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WA Blackmail and Extortion by Threat?

Discussion in 'Criminal Law Forum' started by Michael6262, 28 June 2015.

  1. Michael6262

    Michael6262 Member

    28 June 2015
    Likes Received:
    My company is involved in a legal dispute with another company. They brought a suit against us which we believe is false and are defending.

    The other company has now sent a letter to us stating that if we give them $500,000 for their company they will drop their law suit.

    They also included in the letter the following:

    "The defendants should be aware that the plaintiff is in possession of documents indicating the defendants have breach a court order and if the offer to buy is not accepted then the plaintiff will likely bring an application in this regard."

    I feel that this is blackmail as the lawyer who sent the letter is attempting to gain money from us by threatening to accuse me of an indictable offence in an attempt to get me to succumb to their demands.

    I have been told that Lawyers are exempt from blackmail charges and can make such threats under their rights given to them to write letter of demand.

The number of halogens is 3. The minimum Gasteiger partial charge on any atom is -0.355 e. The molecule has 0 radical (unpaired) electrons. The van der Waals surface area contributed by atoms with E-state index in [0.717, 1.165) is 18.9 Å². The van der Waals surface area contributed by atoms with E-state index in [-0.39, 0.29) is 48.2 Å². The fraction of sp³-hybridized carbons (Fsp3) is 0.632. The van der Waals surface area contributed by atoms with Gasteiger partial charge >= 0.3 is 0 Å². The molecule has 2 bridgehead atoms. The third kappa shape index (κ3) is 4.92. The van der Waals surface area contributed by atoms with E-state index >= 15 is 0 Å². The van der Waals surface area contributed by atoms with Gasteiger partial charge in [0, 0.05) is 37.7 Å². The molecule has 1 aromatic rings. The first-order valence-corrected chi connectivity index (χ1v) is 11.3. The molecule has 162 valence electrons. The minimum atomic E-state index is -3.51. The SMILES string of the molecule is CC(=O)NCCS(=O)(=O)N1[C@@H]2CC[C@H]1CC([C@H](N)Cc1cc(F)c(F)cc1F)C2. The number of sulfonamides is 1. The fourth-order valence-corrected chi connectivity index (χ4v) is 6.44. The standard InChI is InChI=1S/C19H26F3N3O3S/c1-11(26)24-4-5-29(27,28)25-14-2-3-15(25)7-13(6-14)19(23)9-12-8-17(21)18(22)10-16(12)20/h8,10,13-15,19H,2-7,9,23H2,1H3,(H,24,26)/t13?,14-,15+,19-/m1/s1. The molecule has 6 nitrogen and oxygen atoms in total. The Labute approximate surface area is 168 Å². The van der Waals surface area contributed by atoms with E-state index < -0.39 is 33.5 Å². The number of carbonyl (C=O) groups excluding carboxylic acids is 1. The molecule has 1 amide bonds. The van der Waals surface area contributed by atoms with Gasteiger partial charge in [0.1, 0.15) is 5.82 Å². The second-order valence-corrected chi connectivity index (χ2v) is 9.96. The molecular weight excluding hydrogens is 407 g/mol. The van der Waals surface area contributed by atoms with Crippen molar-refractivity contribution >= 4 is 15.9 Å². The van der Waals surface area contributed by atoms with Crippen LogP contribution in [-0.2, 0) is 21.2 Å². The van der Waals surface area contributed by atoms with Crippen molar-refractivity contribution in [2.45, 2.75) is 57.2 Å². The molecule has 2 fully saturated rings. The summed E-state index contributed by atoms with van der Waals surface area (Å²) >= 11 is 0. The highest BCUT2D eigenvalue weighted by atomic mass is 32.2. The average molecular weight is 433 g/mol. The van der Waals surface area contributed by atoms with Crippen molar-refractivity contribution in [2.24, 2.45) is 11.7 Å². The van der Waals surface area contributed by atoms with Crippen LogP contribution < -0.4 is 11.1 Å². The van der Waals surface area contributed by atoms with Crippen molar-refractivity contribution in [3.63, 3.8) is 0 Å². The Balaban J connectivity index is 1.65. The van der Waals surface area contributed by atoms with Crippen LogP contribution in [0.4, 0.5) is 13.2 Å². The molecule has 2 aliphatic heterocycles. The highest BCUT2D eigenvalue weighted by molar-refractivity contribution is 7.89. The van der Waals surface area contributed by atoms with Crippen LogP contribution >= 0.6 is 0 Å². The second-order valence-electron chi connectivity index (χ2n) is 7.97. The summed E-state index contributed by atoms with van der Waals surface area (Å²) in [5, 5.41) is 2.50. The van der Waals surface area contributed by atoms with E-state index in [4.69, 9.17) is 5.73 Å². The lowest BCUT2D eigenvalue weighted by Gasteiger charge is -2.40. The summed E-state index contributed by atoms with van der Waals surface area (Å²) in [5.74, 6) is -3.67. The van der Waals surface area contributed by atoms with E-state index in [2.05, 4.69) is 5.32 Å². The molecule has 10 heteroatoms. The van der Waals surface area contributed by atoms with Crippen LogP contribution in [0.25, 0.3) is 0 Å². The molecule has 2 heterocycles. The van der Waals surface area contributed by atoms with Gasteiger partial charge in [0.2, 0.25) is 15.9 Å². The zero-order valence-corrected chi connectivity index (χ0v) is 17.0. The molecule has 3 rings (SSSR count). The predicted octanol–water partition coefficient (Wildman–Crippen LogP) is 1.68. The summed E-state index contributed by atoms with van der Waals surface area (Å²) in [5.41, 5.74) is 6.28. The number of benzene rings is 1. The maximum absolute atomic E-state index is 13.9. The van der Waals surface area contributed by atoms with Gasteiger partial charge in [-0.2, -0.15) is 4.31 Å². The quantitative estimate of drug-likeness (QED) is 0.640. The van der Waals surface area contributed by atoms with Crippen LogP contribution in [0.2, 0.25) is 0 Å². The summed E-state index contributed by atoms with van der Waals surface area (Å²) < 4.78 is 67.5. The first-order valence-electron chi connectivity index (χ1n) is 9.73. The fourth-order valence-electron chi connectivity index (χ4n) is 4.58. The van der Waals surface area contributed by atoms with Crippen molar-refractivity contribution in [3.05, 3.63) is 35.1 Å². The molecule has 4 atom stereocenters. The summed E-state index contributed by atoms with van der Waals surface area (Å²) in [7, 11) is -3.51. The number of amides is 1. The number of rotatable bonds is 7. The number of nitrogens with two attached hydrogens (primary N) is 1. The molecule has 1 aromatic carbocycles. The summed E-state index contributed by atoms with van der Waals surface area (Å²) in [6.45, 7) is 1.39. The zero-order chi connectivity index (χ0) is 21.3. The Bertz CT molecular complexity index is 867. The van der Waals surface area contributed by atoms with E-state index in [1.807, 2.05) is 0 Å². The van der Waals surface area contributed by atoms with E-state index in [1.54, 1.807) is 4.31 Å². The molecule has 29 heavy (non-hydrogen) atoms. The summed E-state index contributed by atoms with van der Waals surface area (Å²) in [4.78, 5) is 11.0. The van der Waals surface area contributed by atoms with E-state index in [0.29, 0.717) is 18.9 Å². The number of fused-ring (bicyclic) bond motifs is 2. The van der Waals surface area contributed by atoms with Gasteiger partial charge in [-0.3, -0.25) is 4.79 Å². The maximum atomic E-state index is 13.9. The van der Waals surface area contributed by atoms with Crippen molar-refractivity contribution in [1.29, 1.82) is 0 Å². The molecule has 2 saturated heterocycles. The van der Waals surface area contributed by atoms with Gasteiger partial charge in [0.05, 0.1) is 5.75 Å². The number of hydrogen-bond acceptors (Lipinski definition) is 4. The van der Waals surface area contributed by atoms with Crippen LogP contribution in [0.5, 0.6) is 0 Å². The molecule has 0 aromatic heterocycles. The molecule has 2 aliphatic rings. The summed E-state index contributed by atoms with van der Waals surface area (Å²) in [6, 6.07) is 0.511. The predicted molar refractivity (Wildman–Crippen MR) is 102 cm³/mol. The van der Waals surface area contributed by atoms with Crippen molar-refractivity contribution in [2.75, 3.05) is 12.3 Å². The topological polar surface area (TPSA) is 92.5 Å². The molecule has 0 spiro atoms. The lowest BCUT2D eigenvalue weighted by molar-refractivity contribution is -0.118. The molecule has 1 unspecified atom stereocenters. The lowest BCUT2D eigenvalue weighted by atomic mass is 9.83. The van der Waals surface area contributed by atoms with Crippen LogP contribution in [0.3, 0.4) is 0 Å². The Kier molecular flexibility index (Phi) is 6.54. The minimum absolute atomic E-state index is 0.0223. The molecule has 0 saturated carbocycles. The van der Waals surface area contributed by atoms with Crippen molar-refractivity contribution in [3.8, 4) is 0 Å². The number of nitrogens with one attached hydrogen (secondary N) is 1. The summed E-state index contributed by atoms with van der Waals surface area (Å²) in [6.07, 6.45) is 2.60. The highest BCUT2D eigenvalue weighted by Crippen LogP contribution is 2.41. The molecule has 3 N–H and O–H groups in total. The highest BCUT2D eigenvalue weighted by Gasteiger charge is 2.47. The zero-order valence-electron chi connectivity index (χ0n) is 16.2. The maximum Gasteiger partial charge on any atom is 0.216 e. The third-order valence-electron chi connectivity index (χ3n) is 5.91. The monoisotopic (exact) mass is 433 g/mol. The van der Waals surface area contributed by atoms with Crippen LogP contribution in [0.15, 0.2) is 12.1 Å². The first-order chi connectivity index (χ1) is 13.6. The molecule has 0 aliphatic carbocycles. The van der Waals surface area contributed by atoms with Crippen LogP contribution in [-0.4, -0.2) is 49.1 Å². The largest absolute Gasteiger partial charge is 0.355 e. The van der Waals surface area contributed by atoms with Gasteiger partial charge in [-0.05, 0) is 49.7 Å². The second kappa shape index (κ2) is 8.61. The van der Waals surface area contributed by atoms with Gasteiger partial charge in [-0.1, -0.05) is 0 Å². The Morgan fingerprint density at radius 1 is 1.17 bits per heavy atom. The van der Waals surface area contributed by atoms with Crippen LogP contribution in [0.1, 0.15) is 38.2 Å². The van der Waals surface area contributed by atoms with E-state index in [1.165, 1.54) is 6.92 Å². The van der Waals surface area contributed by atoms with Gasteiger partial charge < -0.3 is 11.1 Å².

I am at a loss and would appreciate some clarification or guidance on the matter.

    Kind Regards.
  2. Tracy B

    Tracy B Well-Known Member

    24 December 2014
    Likes Received:
    Hi Michael6262,

    The lawyers who advised you are somewhat correct.

    Lawyers are not exempt from blackmail charges. However, threatening to pursue legal action against another is not blackmail. A civil demand is a defence to blackmail or extortion. This is because a person, whether a lawyer or any other person, has a right to pursue (a legitimate) legal action against another person who has wronged them. To threaten to exercise this right is not illegal. The person can offer to waive this right if the other person does something in exchange. This is called a "settlement". This happens all the time in law.

    This cannot be blackmail because the person is offering to forgo a right they already have in exchange for something else.

    Otherwise, any threat to litigate would fall under the strict definition of "blackmail or extortion" because it essentially says: I will sue you in court unless you pay me a debt, compensation, or do something else I want that benefits me.

    Hope this makes sense.

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